What is a Whirlpool?
A whirlpool is a rotating current of water which creates a characteristic vortex. Many myths and legends of the sea have featured whirlpools, typically in situations involving great peril to shipping, and there are a number of famous whirlpools around the world which form consistently and frequently. An especially powerful whirlpool is known as a maelstrom; one of the more notable maelstroms is the Moskstraumen, an immense network of eddies and whirlpools off the coast of Norway.
Several things can lead to the formation of a whirlpool. Most commonly, whirlpools are caused by the meeting of opposing currents. When the currents are strong enough, they can start to wrap around each other, creating a spiral of rapidly swirling water. Whirlpools can also be caused by winds, which may cause surface currents to switch direction, and consistent whirlpools are sometimes caused by geographical features which determine the flow of water currents in a region.
When people hear the term “whirlpool,” they usually visualize a swirling vortex of water which is powerful enough to swallow up ships. In fact, most whirlpools are not nearly powerful enough to destroy ships, and many appear almost invisible, with the currents in the whirlpool moving below the surface of the water. In order for a ship to be damaged in a whirlpool, the flow must be especially strong, and the ship unusually small or flimsy.
Some notable whirlpools around the world can be found in places like Scotland, where the Gulf of Corryvreckan often develops a whirlpool, along with Japan, where visitors can see the famous Naruto Whirlpool. A number of smaller whirlpools come and go along the coastlines of the world, and occasionally emerge in rivers, lakes, and streams as well.
Because any change in current can influence navigation, many mariners like to avoid whirlpools, especially if they are in charge of small boats. While large ships can often pass through a whirlpool without major issue, small boats may find themselves buffeted about in the whirlpool, and they could suffer damage or be thrown off course. Major recurrent whirlpools are typically marked in navigational charts for this reason.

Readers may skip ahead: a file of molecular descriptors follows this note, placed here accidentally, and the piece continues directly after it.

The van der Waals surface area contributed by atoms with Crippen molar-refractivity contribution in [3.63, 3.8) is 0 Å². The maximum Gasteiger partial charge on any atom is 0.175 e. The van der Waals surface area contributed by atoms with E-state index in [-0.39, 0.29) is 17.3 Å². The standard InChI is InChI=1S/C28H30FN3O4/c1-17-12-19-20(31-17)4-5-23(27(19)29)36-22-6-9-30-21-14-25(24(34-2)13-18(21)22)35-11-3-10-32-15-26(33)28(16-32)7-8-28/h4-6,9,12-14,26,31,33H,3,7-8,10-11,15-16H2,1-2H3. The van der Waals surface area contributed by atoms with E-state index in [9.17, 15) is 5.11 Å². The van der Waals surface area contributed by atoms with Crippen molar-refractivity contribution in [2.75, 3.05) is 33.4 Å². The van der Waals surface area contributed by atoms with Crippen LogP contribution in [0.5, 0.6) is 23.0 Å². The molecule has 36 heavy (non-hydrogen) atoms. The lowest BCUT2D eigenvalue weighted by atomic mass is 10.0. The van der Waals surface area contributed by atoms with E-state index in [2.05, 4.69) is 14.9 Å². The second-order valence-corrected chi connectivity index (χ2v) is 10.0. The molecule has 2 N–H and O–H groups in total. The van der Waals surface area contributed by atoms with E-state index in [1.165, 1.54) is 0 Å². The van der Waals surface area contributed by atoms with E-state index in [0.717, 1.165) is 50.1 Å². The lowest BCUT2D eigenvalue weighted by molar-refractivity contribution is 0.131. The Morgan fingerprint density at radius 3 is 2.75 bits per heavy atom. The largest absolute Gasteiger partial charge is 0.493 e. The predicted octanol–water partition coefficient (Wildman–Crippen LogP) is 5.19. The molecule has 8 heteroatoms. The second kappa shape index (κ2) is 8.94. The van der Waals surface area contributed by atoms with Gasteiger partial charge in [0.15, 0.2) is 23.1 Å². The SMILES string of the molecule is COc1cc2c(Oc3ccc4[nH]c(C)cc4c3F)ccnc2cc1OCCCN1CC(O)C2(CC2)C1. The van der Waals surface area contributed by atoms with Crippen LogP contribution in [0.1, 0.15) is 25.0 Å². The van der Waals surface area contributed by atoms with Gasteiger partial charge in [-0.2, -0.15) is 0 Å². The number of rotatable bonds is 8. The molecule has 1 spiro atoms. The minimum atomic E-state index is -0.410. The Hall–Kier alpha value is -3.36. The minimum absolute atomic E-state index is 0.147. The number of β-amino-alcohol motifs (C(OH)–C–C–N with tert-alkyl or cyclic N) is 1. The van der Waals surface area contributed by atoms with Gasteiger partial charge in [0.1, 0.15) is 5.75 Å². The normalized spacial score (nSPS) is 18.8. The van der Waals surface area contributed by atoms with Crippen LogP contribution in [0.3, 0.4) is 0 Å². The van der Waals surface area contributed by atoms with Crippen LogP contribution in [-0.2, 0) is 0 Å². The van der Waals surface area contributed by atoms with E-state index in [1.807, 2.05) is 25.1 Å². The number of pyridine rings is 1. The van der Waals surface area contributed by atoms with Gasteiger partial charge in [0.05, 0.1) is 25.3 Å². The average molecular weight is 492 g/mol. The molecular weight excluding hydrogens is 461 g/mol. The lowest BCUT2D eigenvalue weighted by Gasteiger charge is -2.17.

Very well written and simplified. I'm using this for school and it's helping me a lot. The information is simple enough to understand, but has enough detail so you gain a lot of information.
If there are whirlpools that are large enough to do damage to a small boat, are they visible on the surface of the water? Or do you just need to know where they are in advance?
If they are visible, I would love to see one. Without getting too close, of course!
I knew that there were some recurring whirlpools, like the one off of Scotland, but I didn't realize that they could occur in rivers, lakes, and streams too! How exactly do these whirlpools form?
Could they be a danger to swimmers? It seems like they could. Is there a way to identify where these whirlpools are so that you don't accidentally swim into one?
I didn't know that there were actually natural occurring whirlpools! I thought it was just the stuff of legends.
It's good to know that they don't actually swallow ships like in the stories! I would hate to encounter one in a small boat though. I get nervous enough out on the water. I can't imagine what it would be like to be knocked around by a whirlpool!
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